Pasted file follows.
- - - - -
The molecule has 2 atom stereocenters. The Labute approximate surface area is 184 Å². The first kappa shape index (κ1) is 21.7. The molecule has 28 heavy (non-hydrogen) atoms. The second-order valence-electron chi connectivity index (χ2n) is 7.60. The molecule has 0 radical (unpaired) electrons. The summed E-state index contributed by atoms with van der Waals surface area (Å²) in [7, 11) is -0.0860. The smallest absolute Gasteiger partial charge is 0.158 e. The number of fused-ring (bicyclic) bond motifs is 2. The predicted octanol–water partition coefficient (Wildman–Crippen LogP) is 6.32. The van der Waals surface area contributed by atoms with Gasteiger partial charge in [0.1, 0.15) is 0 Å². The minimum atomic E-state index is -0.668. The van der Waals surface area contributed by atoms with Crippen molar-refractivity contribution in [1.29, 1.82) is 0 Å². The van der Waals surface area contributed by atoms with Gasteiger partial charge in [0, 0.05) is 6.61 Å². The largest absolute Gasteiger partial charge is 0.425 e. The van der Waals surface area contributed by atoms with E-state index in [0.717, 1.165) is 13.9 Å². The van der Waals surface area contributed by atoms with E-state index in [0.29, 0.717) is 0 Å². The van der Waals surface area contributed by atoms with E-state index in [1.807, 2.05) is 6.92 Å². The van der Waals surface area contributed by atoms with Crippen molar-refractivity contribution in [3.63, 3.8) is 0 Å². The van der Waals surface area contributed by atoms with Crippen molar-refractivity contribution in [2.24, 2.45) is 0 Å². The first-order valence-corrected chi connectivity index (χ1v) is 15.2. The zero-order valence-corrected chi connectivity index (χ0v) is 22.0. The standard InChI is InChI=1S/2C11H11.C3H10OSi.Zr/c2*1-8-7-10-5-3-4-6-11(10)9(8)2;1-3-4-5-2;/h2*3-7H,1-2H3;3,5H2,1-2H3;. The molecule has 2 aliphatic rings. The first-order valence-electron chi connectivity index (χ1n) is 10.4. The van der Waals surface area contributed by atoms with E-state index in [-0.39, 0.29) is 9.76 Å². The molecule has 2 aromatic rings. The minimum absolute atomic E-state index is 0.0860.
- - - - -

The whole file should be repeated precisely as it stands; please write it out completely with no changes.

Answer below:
The molecule has 2 atom stereocenters. The Labute approximate surface area is 184 Å². The first kappa shape index (κ1) is 21.7. The molecule has 28 heavy (non-hydrogen) atoms. The second-order valence-electron chi connectivity index (χ2n) is 7.60. The molecule has 0 radical (unpaired) electrons. The summed E-state index contributed by atoms with van der Waals surface area (Å²) in [7, 11) is -0.0860. The smallest absolute Gasteiger partial charge is 0.158 e. The number of fused-ring (bicyclic) bond motifs is 2. The predicted octanol–water partition coefficient (Wildman–Crippen LogP) is 6.32. The van der Waals surface area contributed by atoms with Gasteiger partial charge in [0.1, 0.15) is 0 Å². The minimum atomic E-state index is -0.668. The van der Waals surface area contributed by atoms with Crippen molar-refractivity contribution in [1.29, 1.82) is 0 Å². The van der Waals surface area contributed by atoms with Gasteiger partial charge in [0, 0.05) is 6.61 Å². The largest absolute Gasteiger partial charge is 0.425 e. The van der Waals surface area contributed by atoms with E-state index in [0.717, 1.165) is 13.9 Å². The van der Waals surface area contributed by atoms with E-state index in [0.29, 0.717) is 0 Å². The van der Waals surface area contributed by atoms with E-state index in [1.807, 2.05) is 6.92 Å². The van der Waals surface area contributed by atoms with Crippen molar-refractivity contribution in [3.63, 3.8) is 0 Å². The van der Waals surface area contributed by atoms with Crippen molar-refractivity contribution in [2.24, 2.45) is 0 Å². The first-order valence-corrected chi connectivity index (χ1v) is 15.2. The zero-order valence-corrected chi connectivity index (χ0v) is 22.0. The standard InChI is InChI=1S/2C11H11.C3H10OSi.Zr/c2*1-8-7-10-5-3-4-6-11(10)9(8)2;1-3-4-5-2;/h2*3-7H,1-2H3;3,5H2,1-2H3;. The molecule has 2 aliphatic rings. The first-order valence-electron chi connectivity index (χ1n) is 10.4. The van der Waals surface area contributed by atoms with E-state index in [-0.39, 0.29) is 9.76 Å². The molecule has 2 aromatic rings. The minimum absolute atomic E-state index is 0.0860.